“As the infection takes hold it travels below the gum line to the root of the tooth and starts to attack the bone’s structures that hold your teeth into your jaw making them weaker.

1. Gingivitis – Plaque builds on teeth causing irritation and swelling, gums appear red and swollen and may start to bleed. Other symptoms can be present including halitosis also known as bad breath
2. Mild Periodontitis – If gingivitis is left untreated, it can progress into the first stage of periodontitis. Gums may feel tender, they may appear to be pale in colour. The plaque that was lingering on teeth previously will look and feel different at this stage as it hardens and becomes tartar. Tartar is the brownish hard build up in and around the tooth. As the infection takes hold it travels below the gum line to the root of the teeth and starts to attack the bone’s structures that hold your teeth into your jaw making them weaker. These structures play a vital role in keeping your teeth safe and secure. Taking action at this point is vital to reduce your risk of tooth loss
3. Moderate Periodontitis – If periodontitis has progressed, gums will have receded to the extent that more of the tooth is on show, this exposure can increase the risk of tooth decay. The impact of the infection below the gum line means the bone in the jaw is now under attack. At this stage, teeth can feel like they are gliding, or drifting and may feel completely mobile in the mouth.  Because of the infection, an unpleasant taste and odour will be present and is a major red flag to seek help
4. Severe Periodontitis – At this stage, teeth will be visibly longer, and gums shrunken. There will likely be pain and discomfort. Teeth will feel lose; without treatment, teeth are likely to fall out

 

What causes periodontal disease

  • If teeth and gums aren’t cleaned effectivly bacteria builds up in the mouth and causes periodontal disease
  • Bacteria form on the tooth’s surface, between teeth and around the gums
  • First in the form of a sticky, yellowish substance known as plaque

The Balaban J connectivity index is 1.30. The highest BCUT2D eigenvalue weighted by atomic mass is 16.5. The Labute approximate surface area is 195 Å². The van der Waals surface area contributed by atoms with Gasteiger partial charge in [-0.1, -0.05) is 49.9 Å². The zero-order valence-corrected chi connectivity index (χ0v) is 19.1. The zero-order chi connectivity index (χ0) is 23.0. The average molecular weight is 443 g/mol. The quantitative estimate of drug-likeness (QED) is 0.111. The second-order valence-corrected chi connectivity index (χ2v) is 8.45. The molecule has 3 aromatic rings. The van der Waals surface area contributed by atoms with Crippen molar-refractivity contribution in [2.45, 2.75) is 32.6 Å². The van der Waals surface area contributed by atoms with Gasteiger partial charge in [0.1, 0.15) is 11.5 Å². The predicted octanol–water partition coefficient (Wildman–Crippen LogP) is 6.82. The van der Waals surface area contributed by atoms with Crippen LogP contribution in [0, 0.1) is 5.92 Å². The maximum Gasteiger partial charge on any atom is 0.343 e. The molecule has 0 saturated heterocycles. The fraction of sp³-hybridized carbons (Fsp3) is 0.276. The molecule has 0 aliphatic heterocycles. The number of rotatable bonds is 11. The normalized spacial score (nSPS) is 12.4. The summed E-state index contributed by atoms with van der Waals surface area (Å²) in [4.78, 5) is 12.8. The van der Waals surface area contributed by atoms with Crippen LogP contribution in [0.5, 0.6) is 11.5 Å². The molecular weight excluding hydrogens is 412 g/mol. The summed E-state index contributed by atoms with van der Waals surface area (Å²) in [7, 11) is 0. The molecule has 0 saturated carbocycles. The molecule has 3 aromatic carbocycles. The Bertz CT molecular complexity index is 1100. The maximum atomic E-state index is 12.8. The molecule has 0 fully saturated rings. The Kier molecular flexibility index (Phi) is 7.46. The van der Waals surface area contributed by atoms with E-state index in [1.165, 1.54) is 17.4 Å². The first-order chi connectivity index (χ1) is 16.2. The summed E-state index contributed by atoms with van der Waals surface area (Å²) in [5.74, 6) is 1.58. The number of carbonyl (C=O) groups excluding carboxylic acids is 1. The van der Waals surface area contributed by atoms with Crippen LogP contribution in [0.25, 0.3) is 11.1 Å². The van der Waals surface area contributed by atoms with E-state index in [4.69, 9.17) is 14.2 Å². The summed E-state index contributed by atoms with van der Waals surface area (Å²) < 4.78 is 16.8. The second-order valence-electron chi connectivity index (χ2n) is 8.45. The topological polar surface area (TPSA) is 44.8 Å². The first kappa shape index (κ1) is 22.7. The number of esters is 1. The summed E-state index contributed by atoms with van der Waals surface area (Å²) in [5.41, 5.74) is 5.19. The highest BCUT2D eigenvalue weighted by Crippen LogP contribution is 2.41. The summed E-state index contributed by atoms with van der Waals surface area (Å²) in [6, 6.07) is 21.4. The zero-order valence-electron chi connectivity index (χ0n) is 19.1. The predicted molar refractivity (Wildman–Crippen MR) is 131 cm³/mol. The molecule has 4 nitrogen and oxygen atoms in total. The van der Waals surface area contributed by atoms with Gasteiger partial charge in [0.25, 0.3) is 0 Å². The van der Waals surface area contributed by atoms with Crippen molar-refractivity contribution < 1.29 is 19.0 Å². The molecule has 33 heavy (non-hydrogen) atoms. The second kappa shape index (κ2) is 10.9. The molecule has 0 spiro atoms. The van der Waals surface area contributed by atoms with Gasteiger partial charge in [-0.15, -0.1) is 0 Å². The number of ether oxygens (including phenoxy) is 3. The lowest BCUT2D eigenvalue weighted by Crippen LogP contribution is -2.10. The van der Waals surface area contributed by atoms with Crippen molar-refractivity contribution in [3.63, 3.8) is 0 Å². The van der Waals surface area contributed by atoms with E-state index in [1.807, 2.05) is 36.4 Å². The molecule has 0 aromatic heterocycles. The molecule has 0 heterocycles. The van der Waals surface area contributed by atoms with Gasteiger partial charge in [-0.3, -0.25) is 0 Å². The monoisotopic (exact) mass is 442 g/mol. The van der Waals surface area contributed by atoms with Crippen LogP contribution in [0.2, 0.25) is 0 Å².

• Plaque then hardens creating a darker in colour substance called tartar
  • Some people are genetically predisposed to getting periodontal disease, so it always worth speaking you your relatives to understand if anyone in your close family has the disease

How periodontal disease is treated

Traditionally, once diagnosed, after an examination and potentially x-rays, you will be prescribed a course of treatment which will involve deep scaling.  In some cases, you may be prescribed medicine to take orally, or it may be placed on the site of the infection. 

A new approach to treating gum disease is now available that uses microbiological analysis determine the quantity of bad bacteria and a genetic risk test shows if you are predisposed to the disease. 

A treatment plan is prescribed which involves a number of dental laser sessions performed under the microscope. 

This clinically proven treatment has changed the smiles of thousands of patients. It not only improves their oral health, treating the infection, and managing the disease but has improved their overall health.

If you would like to discuss the treatment, book a no-obligation consultation with our team. No matter how advanced periodontal disease is, we are here to help and treat you.

If you have symptoms or signs of periodontal disease, it is important to book in and see a dental professional. Your dentist may refer you to see a periodontist. Periodontists focus on the management of Periodontal disease. You are also able to self-refer if you have symptoms.

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To book an appointment you can contact the clinic or book an appointment online. Our friendly team in the clinic are always delighted to hear from new patients. No matter your dental history or oral health we welcome you to Fulham Dental Clinic.